Brooklyn dog owner and detective story fan. I also enjoy memoirs, short stories and literary fiction.
This was my first Kurt Wallander novel - and it seems I have started with the last book in the series. I'm usually fanatical about reading series in order, so this is a strange experience for me - watching a robust, beloved character draw the curtains on his story without having the benefit of being there when the curtain went up.
This story reads incredibly quickly and compellingly, but there is also a feeling of "Kurt Wallander, this is your life!" [Presumably] old character resurface. Old cases are referenced. In addition to untangling a knot of espionage, Wallander must also face his own aging and the mortality of those around him, which he does with an austerity of sentimentality that still manages to be powerful.
So, this may be Mankell's last Wallander, but it won't be my last.
First of all I would like to say that I just read online that the actor who narrated this book just died in Feb., 2013. I don't want to trash him, just say that he was not appropriate to narrate a Kurt Wallander book. Other Audible reviewers complained about Dick Hill's narration of previous Wallander books, but I say just wait till you listen to this guy. ( I liked Dick Hill's narration.) This guy has a very highbrow English accent with no expression except anger. Kurt can be short with people but he has a huge heart. This did not come through with this reader. Too bad Kenneth Branagh didn't narrate this book. He does such an excellent job in the PBS dramas of these Henning Mankell books. He's not to bad to look at either.
The book itself is sad because Kurt is toward the end of his career and is definitely feeling his age. He thinks more about dying than living, but then he always specialized in melancholy. As always, I appreciate how well these books are written. This one seemed to drag, but I honestly think it is because I was used to Dick Hill's voice narrating, and this narrator was very boring to listen to.
I do think that the translation is better in this book than in the previous ones. It flows better and the wording was more intelligent and creative. It was more professionally done, not so much like a high school student had done the translating.
If given the choice you may want to read this one, not listen to it, particularly if you liked the previous narrations. If you have listened to or read the other books in the series you should not leave this one out, but don't begin the series with this book.
No. Too Depressing and Uninteristing.
Robin Sachs can read the ingredients of a cooking recipe and sound interisting. He is a master.
Sad that Kurt Wallander has to fade away in this manner.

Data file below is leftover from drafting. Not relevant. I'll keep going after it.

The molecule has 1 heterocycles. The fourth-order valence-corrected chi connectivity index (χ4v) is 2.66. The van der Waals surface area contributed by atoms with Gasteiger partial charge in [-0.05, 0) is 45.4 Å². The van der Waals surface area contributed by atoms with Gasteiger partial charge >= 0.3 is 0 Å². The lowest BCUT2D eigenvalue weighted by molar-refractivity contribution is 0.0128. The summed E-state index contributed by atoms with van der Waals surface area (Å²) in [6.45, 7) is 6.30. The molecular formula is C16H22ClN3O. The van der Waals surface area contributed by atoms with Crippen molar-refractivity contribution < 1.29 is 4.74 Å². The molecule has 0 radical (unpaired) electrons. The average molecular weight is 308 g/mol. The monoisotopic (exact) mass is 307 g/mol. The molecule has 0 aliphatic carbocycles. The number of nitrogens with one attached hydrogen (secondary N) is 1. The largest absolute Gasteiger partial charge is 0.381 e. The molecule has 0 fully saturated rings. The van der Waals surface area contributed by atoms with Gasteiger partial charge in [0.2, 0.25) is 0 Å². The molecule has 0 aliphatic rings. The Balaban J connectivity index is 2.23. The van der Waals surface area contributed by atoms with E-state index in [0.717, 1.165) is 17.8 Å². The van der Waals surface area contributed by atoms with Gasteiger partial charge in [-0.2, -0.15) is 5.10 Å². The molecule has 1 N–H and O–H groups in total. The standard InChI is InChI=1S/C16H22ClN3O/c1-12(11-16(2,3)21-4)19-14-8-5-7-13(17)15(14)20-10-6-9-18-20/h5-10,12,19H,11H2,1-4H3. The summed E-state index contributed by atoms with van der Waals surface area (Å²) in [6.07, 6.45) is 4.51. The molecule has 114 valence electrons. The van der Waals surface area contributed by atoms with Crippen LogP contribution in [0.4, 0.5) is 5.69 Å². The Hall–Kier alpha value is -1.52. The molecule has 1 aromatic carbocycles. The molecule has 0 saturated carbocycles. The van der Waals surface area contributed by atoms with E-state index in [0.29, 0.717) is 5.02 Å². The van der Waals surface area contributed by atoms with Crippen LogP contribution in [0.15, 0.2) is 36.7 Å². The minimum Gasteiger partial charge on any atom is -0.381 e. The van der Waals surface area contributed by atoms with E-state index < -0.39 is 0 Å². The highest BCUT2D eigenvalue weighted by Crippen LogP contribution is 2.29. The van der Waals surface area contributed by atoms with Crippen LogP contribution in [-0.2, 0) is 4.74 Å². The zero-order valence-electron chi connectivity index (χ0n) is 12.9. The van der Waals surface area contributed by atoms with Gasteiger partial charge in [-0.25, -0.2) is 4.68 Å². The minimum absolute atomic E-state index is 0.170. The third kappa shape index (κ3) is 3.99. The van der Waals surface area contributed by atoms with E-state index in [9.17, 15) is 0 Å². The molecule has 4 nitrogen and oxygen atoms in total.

I enjoy Henning Mankell's books a great deal. This one is for enthusiasts who might listen for completeness. This is not the book to start with because Henning Mankell is so much better than this book suggests.
Overall, I liked this book. The main plot was entertaining and kept me guessing. I liked how it turned out. The subplot, which had the most impact, left me feeling sad and dissatisfied.
Kurt Wallender is 60 and a grandfather. He's looking for his in-laws-to-be who disappeared a few weeks after a mysterious discussion on Soviet submarines in Swedish waters in the 1980's. This intriguing story is weighed down by a rough or too-literal translation. I've listened to other Wallender books, and don't remember the language being this primitive. Just isn't great writing. Doesn't mean the book isn't worth listening to, just means the dull language detracts from it.
Powerful... Provoking... Change!
Of course, as usual Mankell does his best to keep the reader tuned to the slightest hesitancy or breath of each character.
I liked Dick Hill much better. I wonder about the reason for the change. This narrator is okay, but lacks the force and depth of character for Wallander.
I can't tell you before you read it!
I was very disappointed in this book. I've listened to other Wallenders and really liked them. The plot starts out interesting and then just stalls and then comes apart. To the extent that I could follow the narrative I found it not either interesting or believable and the point of the story, when it does become clear, is not interesting, novel or exciting. Characters disappear and die for no reason and no believable reason is supplied as the book unfolds. Get it from the library if you really need to read/hear this final book in this detective series.
A librarian who loves to read, whether in print or in the air
This was a great final entry in the Kurt Wallander mystery series. There is nobody better than Henning Mankell when it comes to following a detective and including the ordinary details of life amidst all the intrigue. I only hope that Mankell continues to the Wallander saga by giving us more stories about Kurt's daughter, Linda.
I've been a big fan of the Wallander series and thoroughly enjoyed Dick Hill's narration. Mankell has written a wonderful book - again. However, my comments on this audio book are mainly regarding the narration. Robin Sachs may have a better grasp on Swedish pronunciation than Hill but his narration was soooo sloooow that I had to put my I-pod on 2x speed to listen without losing my mind. This may really be the last of Wallander. I wish the publishers had been consistent and kept Dick Hill on for this one. Robin Sachs' reading sort of ruined the end of this series for me.